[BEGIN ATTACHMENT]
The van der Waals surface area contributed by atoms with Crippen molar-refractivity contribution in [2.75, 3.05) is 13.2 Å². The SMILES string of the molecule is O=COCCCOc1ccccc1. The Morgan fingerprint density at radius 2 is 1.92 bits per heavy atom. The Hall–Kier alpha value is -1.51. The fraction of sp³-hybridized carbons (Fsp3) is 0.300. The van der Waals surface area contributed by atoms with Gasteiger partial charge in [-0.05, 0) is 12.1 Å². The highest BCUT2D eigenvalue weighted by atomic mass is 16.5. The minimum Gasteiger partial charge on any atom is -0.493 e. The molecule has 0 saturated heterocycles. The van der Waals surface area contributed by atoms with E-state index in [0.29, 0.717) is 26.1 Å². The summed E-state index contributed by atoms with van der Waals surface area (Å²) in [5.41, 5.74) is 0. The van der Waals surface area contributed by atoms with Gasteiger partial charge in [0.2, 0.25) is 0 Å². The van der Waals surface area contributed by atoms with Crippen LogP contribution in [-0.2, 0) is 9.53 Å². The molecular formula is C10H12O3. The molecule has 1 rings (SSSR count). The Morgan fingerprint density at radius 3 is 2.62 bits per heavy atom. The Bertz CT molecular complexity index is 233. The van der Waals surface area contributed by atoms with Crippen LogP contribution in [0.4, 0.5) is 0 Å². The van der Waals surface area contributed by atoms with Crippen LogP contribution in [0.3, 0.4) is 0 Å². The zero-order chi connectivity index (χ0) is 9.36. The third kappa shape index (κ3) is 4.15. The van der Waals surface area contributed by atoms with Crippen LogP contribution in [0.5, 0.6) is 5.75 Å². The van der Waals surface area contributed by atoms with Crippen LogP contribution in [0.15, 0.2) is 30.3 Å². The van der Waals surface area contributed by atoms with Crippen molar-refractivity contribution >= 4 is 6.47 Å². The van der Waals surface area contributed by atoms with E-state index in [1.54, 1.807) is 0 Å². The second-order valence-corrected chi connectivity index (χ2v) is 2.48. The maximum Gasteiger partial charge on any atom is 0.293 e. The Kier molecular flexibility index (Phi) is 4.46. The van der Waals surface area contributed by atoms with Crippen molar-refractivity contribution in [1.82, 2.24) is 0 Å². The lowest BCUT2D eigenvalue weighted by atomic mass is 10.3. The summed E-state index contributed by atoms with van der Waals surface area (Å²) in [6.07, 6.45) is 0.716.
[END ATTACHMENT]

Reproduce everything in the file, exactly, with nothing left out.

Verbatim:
The van der Waals surface area contributed by atoms with Crippen molar-refractivity contribution in [2.75, 3.05) is 13.2 Å². The SMILES string of the molecule is O=COCCCOc1ccccc1. The Morgan fingerprint density at radius 2 is 1.92 bits per heavy atom. The Hall–Kier alpha value is -1.51. The fraction of sp³-hybridized carbons (Fsp3) is 0.300. The van der Waals surface area contributed by atoms with Gasteiger partial charge in [-0.05, 0) is 12.1 Å². The highest BCUT2D eigenvalue weighted by atomic mass is 16.5. The minimum Gasteiger partial charge on any atom is -0.493 e. The molecule has 0 saturated heterocycles. The van der Waals surface area contributed by atoms with E-state index in [0.29, 0.717) is 26.1 Å². The summed E-state index contributed by atoms with van der Waals surface area (Å²) in [5.41, 5.74) is 0. The van der Waals surface area contributed by atoms with Gasteiger partial charge in [0.2, 0.25) is 0 Å². The van der Waals surface area contributed by atoms with Crippen LogP contribution in [-0.2, 0) is 9.53 Å². The molecular formula is C10H12O3. The molecule has 1 rings (SSSR count). The Morgan fingerprint density at radius 3 is 2.62 bits per heavy atom. The Bertz CT molecular complexity index is 233. The van der Waals surface area contributed by atoms with Crippen LogP contribution in [0.4, 0.5) is 0 Å². The van der Waals surface area contributed by atoms with Crippen LogP contribution in [0.3, 0.4) is 0 Å². The zero-order chi connectivity index (χ0) is 9.36. The third kappa shape index (κ3) is 4.15. The van der Waals surface area contributed by atoms with Crippen LogP contribution in [0.5, 0.6) is 5.75 Å². The van der Waals surface area contributed by atoms with Crippen LogP contribution in [0.15, 0.2) is 30.3 Å². The van der Waals surface area contributed by atoms with Crippen molar-refractivity contribution >= 4 is 6.47 Å². The van der Waals surface area contributed by atoms with E-state index in [1.54, 1.807) is 0 Å². The second-order valence-corrected chi connectivity index (χ2v) is 2.48. The maximum Gasteiger partial charge on any atom is 0.293 e. The Kier molecular flexibility index (Phi) is 4.46. The van der Waals surface area contributed by atoms with Crippen molar-refractivity contribution in [1.82, 2.24) is 0 Å². The lowest BCUT2D eigenvalue weighted by atomic mass is 10.3. The summed E-state index contributed by atoms with van der Waals surface area (Å²) in [6.07, 6.45) is 0.716.